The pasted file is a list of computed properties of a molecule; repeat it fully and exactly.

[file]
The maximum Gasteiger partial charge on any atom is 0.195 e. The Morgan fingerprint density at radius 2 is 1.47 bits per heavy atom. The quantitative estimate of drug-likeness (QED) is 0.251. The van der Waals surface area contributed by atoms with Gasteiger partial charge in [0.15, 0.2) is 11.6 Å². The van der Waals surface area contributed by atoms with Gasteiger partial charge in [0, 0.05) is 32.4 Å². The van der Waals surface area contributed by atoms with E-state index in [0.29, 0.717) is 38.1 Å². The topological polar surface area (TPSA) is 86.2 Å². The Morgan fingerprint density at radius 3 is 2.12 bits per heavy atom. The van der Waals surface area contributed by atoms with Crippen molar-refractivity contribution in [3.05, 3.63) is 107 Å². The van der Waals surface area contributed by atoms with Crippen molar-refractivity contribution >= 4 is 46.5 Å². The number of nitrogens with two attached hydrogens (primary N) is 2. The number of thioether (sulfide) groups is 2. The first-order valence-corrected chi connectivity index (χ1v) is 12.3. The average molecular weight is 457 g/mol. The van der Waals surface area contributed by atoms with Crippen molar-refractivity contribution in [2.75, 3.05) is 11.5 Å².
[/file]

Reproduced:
The maximum Gasteiger partial charge on any atom is 0.195 e. The Morgan fingerprint density at radius 2 is 1.47 bits per heavy atom. The quantitative estimate of drug-likeness (QED) is 0.251. The van der Waals surface area contributed by atoms with Gasteiger partial charge in [0.15, 0.2) is 11.6 Å². The van der Waals surface area contributed by atoms with Gasteiger partial charge in [0, 0.05) is 32.4 Å². The van der Waals surface area contributed by atoms with E-state index in [0.29, 0.717) is 38.1 Å². The topological polar surface area (TPSA) is 86.2 Å². The Morgan fingerprint density at radius 3 is 2.12 bits per heavy atom. The van der Waals surface area contributed by atoms with Crippen molar-refractivity contribution in [3.05, 3.63) is 107 Å². The van der Waals surface area contributed by atoms with Crippen molar-refractivity contribution >= 4 is 46.5 Å². The number of nitrogens with two attached hydrogens (primary N) is 2. The number of thioether (sulfide) groups is 2. The first-order valence-corrected chi connectivity index (χ1v) is 12.3. The average molecular weight is 457 g/mol. The van der Waals surface area contributed by atoms with Crippen molar-refractivity contribution in [2.75, 3.05) is 11.5 Å².